Words for strength and related things in Celtic languages.


Words marked with a * are reconstructions.

Proto-Celtic *brīgos = strength
*brīga = power, worth
Gaulish *brīgos = strength
Old Irish (Goídelc) bríg [bʲrʲiːɣ / bʲrʲiːɣʲ] = force, power, value, virtue, strength, vigour, vitality
brígach = powerful, mighty, strong
brígmar = powerful
Middle Irish (Gaoidhealg) bríg, brigh = power, strength, force, authority, vigour, virtue, might, value, worth, advantage, meaning
brígach = powerful, mighty, forceful
brígda = strong, vigorous
brígmar = powerful, strong, vigorous, lively, efficacious
brígrad = power, force
Irish (Gaeilge) brí [brʲiː] = strength, vigour; force, significance; influence, merit
bríoch = strong, vigorous, efficacious
bríochmar = strong, viorous
bríochtach = strong, vigorous person
Scottish Gaelic (Gàidhlig) brìgh [brʲiː] = essence, gist, matter, pith, purport, substance; meaning, sense, significance; point (of an argument); energy, force
brìghealachd [brʲiː.əLəxg] = substance, juiciness, pithiness, significance (in mathematics)
brìgheil [brʲiː.al] = meaningful, significant
brìoghmhor [brʲiː(v)ər] = meaningful, energetic, substantial, pithy
Manx (Gaelg) bree = power, energy, stamina, vigour, virtue, initiative, validity, animation, inwardness, glow, exhalation, drift, essence, gist, effect
breeagh = inspiring, vigorous
breeoil = dynamic, energetic, essential, impulsive, valid, vibrant, vigorous, active, powerful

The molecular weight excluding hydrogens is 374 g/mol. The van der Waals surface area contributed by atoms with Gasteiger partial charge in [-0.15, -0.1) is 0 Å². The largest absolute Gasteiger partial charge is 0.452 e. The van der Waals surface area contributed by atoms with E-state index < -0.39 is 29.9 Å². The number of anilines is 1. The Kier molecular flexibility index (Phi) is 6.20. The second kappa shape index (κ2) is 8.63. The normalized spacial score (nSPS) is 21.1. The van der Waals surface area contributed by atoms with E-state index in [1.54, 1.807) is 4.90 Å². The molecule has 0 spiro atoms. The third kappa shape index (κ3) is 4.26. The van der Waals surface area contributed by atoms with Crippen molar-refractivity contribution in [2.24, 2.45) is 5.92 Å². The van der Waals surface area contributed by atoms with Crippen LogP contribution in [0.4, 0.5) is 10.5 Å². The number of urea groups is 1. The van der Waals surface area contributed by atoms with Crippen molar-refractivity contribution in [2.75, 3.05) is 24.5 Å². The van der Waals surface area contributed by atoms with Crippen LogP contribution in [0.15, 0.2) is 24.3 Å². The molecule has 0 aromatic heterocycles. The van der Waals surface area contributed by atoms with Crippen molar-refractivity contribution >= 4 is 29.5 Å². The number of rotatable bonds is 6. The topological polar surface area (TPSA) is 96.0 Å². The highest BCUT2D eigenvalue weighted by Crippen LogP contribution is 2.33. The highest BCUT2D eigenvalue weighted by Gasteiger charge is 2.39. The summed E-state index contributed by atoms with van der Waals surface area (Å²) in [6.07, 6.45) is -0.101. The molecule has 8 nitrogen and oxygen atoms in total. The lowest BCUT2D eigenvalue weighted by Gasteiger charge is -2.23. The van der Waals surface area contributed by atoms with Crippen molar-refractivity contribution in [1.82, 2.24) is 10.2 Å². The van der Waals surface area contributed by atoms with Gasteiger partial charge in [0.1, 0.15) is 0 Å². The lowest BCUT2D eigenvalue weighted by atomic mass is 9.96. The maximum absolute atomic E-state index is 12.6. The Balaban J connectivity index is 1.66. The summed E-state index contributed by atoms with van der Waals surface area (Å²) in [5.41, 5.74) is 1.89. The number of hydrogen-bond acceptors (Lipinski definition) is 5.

Proto-Brythonic *briɣ = honour, dignity (?)
Middle Welsh (Kymraec) bri = honour, dignity, reputation, fame
Welsh (Cymraeg) bri [briː] = honour, dignity, reputation, fame, prestige, esteem, power, authority, importance, value, popularity
briaeth = honour, dignity
briol = honourable, reverent, dignified
Middle Cornish (Cernewec) bry = account, value, worth, price
Cornish (Kernewek) bri = distinction, esteem, importance, relevance, reputation, value, prominence
fowt bri = insignificance
heb bri = irelevant
Old Breton (Brethonoc) bri = importance, weight, authority
Middle Breton (Brezonec) bry = respect, consideration
Breton (Brezhoneg) bri [briː] = dignity, honour, respect, consideration
brient = privilege, prerogative
brientek [bri.ˈɛn.tek] = privileged
brientin = = privileged, aristocrat

Etymology: possibly the Proto-Indo-European *bʰrḗǵʰ-o-s, from *bʰerǵʰ- (to rise, ascend, to be elevated, up high). Words from the same roots, via Gaulish, include brio (vigour, vivacity) in English, briu (energy, push, courage) in Catalan, brio (vivacity, liveliness) in Italian, brío (vigour, mettle, zeal) in Spanish, and brio (brilliance, panache) in French [Source].